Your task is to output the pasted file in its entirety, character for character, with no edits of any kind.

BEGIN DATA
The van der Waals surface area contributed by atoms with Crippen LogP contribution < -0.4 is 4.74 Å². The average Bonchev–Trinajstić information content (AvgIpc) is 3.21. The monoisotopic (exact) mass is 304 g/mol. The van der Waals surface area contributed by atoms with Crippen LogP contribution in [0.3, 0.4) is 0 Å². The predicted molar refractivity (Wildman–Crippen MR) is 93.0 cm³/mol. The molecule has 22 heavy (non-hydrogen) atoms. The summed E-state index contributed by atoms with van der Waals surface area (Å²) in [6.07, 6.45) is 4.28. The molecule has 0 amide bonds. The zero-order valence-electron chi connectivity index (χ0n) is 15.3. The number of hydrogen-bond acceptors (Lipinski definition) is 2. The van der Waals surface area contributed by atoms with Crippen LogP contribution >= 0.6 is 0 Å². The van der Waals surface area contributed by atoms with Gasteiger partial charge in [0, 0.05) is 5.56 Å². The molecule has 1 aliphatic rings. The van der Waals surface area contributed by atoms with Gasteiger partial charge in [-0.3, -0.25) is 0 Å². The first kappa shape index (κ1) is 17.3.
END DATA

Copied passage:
The van der Waals surface area contributed by atoms with Crippen LogP contribution < -0.4 is 4.74 Å². The average Bonchev–Trinajstić information content (AvgIpc) is 3.21. The monoisotopic (exact) mass is 304 g/mol. The van der Waals surface area contributed by atoms with Crippen LogP contribution in [0.3, 0.4) is 0 Å². The predicted molar refractivity (Wildman–Crippen MR) is 93.0 cm³/mol. The molecule has 22 heavy (non-hydrogen) atoms. The summed E-state index contributed by atoms with van der Waals surface area (Å²) in [6.07, 6.45) is 4.28. The molecule has 0 amide bonds. The zero-order valence-electron chi connectivity index (χ0n) is 15.3. The number of hydrogen-bond acceptors (Lipinski definition) is 2. The van der Waals surface area contributed by atoms with Crippen LogP contribution >= 0.6 is 0 Å². The van der Waals surface area contributed by atoms with Gasteiger partial charge in [0, 0.05) is 5.56 Å². The molecule has 1 aliphatic rings. The van der Waals surface area contributed by atoms with Gasteiger partial charge in [-0.3, -0.25) is 0 Å². The first kappa shape index (κ1) is 17.3.